Ruskin wrote several travel books of Italy that appealed to the middle class crowd - ready to hit the road and explore. He had a lifelong passion for the Alps and Venice, both of which he wrote about often.
"Now the memories of love are no exception to the general laws of memory, which in turn are governed by the still more general laws of Habit. And as Habit weakens everything, what best reminds us of a person is precisely what we had forgotten (because it was of no importance, and we therefore left it in full possession of its strength). That is why the better part of our memories exists outside us, in a blatter of rain, in the smell of an unaired room or of the first crackling brushwood fire in a cold grate: wherever, in short, we happen upon what our mind, having no use for it, had rejected, the last treasure that the past has in store, the richest, that which, when all our flow of tears seems to have dried at the source, can make us weep again. Outside us? Within us, rather, but hidden from our eyes in an oblivion more or less prolonged. It is thanks to this oblivion alone that we can from time to time recover the person that we were, place ourselves in relation to things as he was placed, suffer anew because we are no longer ourselves but he, and because he loved what now leaves us indifferent. In the broad daylight of our habitual memory the images of the past turn gradually pale and fade out of sight, nothing remains of them, we shall never recapture it." ~Marcel Proust, Within a Budding Grove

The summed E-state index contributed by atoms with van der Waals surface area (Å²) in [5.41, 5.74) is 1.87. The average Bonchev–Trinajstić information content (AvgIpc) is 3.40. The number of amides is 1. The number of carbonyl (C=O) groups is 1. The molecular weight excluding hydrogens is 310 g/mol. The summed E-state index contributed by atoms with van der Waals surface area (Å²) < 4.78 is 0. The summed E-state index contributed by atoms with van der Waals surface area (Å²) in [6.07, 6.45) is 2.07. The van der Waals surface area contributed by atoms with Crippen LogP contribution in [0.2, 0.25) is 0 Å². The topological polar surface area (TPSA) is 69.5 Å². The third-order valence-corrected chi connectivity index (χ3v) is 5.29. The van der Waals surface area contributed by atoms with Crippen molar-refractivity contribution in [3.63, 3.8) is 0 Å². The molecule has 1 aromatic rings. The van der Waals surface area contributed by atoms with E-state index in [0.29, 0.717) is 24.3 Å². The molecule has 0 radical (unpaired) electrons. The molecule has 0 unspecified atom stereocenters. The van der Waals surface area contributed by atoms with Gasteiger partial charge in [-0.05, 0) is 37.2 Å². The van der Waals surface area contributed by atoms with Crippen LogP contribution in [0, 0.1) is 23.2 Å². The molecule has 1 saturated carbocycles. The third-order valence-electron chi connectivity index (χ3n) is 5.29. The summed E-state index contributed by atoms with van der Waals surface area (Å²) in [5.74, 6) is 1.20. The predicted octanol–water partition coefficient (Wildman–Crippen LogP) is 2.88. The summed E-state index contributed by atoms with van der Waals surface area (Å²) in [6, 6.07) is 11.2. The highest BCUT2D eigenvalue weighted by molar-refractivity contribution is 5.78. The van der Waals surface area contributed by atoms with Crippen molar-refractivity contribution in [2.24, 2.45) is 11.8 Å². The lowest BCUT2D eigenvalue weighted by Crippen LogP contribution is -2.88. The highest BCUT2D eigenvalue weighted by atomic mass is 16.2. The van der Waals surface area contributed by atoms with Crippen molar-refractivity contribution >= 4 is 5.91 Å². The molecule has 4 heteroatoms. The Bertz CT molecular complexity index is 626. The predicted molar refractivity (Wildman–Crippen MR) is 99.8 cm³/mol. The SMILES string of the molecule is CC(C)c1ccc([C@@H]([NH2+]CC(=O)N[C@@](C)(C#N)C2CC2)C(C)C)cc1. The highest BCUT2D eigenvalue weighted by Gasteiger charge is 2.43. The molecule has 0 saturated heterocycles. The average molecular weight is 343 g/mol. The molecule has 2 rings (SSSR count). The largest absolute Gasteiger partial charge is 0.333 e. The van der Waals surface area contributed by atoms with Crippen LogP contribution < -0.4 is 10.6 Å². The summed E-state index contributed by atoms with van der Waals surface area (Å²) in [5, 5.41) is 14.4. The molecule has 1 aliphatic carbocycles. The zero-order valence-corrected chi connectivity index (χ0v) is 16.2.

"...this love of ours, in so far as it is a love for one particular creature, is not perhaps the very real thing since, though associations of pleasant or painful musings can attach it for a time to a woman to the extent of making us believe that it has been insired by her in a logically necessary way, if on the hand we detach ourselves deliberately or unconsciously from these associations, this love, as though it were in fact spontaneous and sprang from ourselves alone, will revive in order to bestow itself on another woman." ~Marcel Proust, Within a Budding Grove